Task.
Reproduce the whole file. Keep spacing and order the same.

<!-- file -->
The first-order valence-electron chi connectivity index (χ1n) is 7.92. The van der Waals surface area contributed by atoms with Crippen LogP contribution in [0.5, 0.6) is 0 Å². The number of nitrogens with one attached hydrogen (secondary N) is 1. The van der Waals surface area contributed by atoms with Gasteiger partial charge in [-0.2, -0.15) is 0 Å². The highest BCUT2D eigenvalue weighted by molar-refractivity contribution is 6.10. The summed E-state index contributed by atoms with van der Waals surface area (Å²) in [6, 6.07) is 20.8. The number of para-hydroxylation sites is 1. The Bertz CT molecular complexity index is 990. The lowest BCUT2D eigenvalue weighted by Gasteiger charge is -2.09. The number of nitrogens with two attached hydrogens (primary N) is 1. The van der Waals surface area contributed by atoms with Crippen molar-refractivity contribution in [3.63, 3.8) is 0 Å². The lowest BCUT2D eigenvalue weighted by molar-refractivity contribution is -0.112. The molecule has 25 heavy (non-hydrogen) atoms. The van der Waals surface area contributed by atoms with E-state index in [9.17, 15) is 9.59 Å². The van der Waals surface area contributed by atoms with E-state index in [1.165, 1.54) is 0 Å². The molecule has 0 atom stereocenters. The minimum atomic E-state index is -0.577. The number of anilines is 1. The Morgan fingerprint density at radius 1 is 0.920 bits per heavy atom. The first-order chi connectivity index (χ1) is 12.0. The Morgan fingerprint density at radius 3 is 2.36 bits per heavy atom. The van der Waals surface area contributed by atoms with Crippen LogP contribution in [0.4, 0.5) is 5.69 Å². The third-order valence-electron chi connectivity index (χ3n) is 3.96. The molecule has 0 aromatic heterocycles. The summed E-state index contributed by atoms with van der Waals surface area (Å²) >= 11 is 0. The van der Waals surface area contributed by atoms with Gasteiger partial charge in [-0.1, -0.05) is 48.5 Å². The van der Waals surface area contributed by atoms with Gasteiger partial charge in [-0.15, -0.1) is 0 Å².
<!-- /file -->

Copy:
The first-order valence-electron chi connectivity index (χ1n) is 7.92. The van der Waals surface area contributed by atoms with Crippen LogP contribution in [0.5, 0.6) is 0 Å². The number of nitrogens with one attached hydrogen (secondary N) is 1. The van der Waals surface area contributed by atoms with Gasteiger partial charge in [-0.2, -0.15) is 0 Å². The highest BCUT2D eigenvalue weighted by molar-refractivity contribution is 6.10. The summed E-state index contributed by atoms with van der Waals surface area (Å²) in [6, 6.07) is 20.8. The number of para-hydroxylation sites is 1. The Bertz CT molecular complexity index is 990. The lowest BCUT2D eigenvalue weighted by Gasteiger charge is -2.09. The number of nitrogens with two attached hydrogens (primary N) is 1. The van der Waals surface area contributed by atoms with Crippen molar-refractivity contribution in [3.63, 3.8) is 0 Å². The lowest BCUT2D eigenvalue weighted by molar-refractivity contribution is -0.112. The molecule has 25 heavy (non-hydrogen) atoms. The van der Waals surface area contributed by atoms with E-state index in [9.17, 15) is 9.59 Å². The van der Waals surface area contributed by atoms with E-state index in [1.165, 1.54) is 0 Å². The molecule has 0 atom stereocenters. The minimum atomic E-state index is -0.577. The number of anilines is 1. The Morgan fingerprint density at radius 1 is 0.920 bits per heavy atom. The first-order chi connectivity index (χ1) is 12.0. The Morgan fingerprint density at radius 3 is 2.36 bits per heavy atom. The van der Waals surface area contributed by atoms with Crippen LogP contribution in [0.4, 0.5) is 5.69 Å². The third-order valence-electron chi connectivity index (χ3n) is 3.96. The molecule has 0 aromatic heterocycles. The summed E-state index contributed by atoms with van der Waals surface area (Å²) >= 11 is 0. The van der Waals surface area contributed by atoms with Gasteiger partial charge in [-0.1, -0.05) is 48.5 Å². The van der Waals surface area contributed by atoms with Gasteiger partial charge in [-0.15, -0.1) is 0 Å².